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The Spiral Lamp

February 27, 2017

Architect Poul Henningsen (1894 – 1967), or PH as he is often called, has become synonymous with 20th-century Danish lighting design. Trained at the Copenhagen College of Technology, Henningsen was a proficient inventor, a prolific writer, and a sharp critic of art, architecture and society. PH grew up with his single mother, the Danish writer Agnes Henningsen, in the soft glow of the petroleum lamp. As electrical lighting gained way in the early 1920’s he struggled with the blinding glare from the electric bulb and began to develop a lamp that would have the same soft, relaxing qualities of the petroleum lamp. The result of his efforts, the three shaded PH lamp, represented a long investigation into the properties and effects of light and even to this day, the PH lamp is renowned as one of the highest achievements within incandescent lighting design.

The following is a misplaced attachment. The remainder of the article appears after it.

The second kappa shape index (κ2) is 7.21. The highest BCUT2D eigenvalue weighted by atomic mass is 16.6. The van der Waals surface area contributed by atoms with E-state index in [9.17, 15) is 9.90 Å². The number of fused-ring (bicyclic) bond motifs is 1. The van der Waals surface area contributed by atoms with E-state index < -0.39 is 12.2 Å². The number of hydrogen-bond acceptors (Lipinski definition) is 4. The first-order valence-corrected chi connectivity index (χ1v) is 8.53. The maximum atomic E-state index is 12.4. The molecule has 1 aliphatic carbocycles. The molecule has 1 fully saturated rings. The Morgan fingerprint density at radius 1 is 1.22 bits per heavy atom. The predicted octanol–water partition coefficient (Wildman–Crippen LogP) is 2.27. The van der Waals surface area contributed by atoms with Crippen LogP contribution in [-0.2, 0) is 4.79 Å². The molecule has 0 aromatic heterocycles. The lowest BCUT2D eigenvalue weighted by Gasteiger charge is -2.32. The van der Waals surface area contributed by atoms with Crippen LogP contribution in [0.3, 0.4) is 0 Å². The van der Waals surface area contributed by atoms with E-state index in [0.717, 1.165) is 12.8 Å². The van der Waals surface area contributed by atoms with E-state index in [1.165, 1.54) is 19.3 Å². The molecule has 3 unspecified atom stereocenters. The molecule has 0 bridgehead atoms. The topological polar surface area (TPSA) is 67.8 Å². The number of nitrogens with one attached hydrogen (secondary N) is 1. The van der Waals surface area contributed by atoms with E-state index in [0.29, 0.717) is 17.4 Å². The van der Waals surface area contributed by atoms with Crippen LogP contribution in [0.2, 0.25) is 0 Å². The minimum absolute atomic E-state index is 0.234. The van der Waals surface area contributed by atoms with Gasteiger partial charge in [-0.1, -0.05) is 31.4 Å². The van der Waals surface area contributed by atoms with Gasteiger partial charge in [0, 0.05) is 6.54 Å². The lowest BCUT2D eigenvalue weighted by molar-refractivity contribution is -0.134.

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In the decades to follow PH continued to develop new models based on the same basic principles. This led him to the work with the Spiral lamp, designed in 1942 for the main hall in the University of Aarhus in Denmark. The idea of PH was to make it look as if it was drawn in one long stroke. The whole shade is held together by three arms onto which a small angle is brazed at the point where the correct position of the shade was meant to be.

Poul Henningsen died 50 years ago, but his light design continues to live and inspire.

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